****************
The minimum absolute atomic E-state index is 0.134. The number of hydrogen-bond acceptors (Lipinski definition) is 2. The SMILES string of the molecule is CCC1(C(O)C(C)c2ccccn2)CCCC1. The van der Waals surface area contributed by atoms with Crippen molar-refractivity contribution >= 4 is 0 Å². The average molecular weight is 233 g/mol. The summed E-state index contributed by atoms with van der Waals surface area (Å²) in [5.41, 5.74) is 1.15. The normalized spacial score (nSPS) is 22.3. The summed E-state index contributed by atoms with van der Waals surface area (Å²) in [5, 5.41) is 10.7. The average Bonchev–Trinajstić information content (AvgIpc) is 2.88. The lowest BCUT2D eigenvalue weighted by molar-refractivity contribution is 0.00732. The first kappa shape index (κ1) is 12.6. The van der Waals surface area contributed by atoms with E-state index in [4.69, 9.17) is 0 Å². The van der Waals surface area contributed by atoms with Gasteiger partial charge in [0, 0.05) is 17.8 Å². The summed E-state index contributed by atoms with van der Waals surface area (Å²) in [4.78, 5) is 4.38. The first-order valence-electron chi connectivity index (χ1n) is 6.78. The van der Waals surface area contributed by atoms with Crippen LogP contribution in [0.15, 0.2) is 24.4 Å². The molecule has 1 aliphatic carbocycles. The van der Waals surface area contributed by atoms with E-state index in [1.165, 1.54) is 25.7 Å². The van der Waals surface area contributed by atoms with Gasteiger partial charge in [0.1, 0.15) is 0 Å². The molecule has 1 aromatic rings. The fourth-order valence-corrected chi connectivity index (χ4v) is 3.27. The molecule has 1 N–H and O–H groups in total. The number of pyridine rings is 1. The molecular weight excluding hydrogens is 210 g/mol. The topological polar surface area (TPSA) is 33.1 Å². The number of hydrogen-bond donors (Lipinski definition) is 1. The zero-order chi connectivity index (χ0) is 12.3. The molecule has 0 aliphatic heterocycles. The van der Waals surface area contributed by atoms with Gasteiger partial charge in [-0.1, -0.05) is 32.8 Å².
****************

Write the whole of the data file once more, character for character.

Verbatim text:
The minimum absolute atomic E-state index is 0.134. The number of hydrogen-bond acceptors (Lipinski definition) is 2. The SMILES string of the molecule is CCC1(C(O)C(C)c2ccccn2)CCCC1. The van der Waals surface area contributed by atoms with Crippen molar-refractivity contribution >= 4 is 0 Å². The average molecular weight is 233 g/mol. The summed E-state index contributed by atoms with van der Waals surface area (Å²) in [5.41, 5.74) is 1.15. The normalized spacial score (nSPS) is 22.3. The summed E-state index contributed by atoms with van der Waals surface area (Å²) in [5, 5.41) is 10.7. The average Bonchev–Trinajstić information content (AvgIpc) is 2.88. The lowest BCUT2D eigenvalue weighted by molar-refractivity contribution is 0.00732. The first kappa shape index (κ1) is 12.6. The van der Waals surface area contributed by atoms with E-state index in [4.69, 9.17) is 0 Å². The van der Waals surface area contributed by atoms with Gasteiger partial charge in [0, 0.05) is 17.8 Å². The summed E-state index contributed by atoms with van der Waals surface area (Å²) in [4.78, 5) is 4.38. The first-order valence-electron chi connectivity index (χ1n) is 6.78. The van der Waals surface area contributed by atoms with Crippen LogP contribution in [0.15, 0.2) is 24.4 Å². The molecule has 1 aliphatic carbocycles. The van der Waals surface area contributed by atoms with E-state index in [1.165, 1.54) is 25.7 Å². The van der Waals surface area contributed by atoms with Gasteiger partial charge in [0.1, 0.15) is 0 Å². The molecule has 1 aromatic rings. The fourth-order valence-corrected chi connectivity index (χ4v) is 3.27. The molecule has 1 N–H and O–H groups in total. The number of pyridine rings is 1. The molecular weight excluding hydrogens is 210 g/mol. The topological polar surface area (TPSA) is 33.1 Å². The number of hydrogen-bond donors (Lipinski definition) is 1. The zero-order chi connectivity index (χ0) is 12.3. The molecule has 0 aliphatic heterocycles. The van der Waals surface area contributed by atoms with Gasteiger partial charge in [-0.1, -0.05) is 32.8 Å².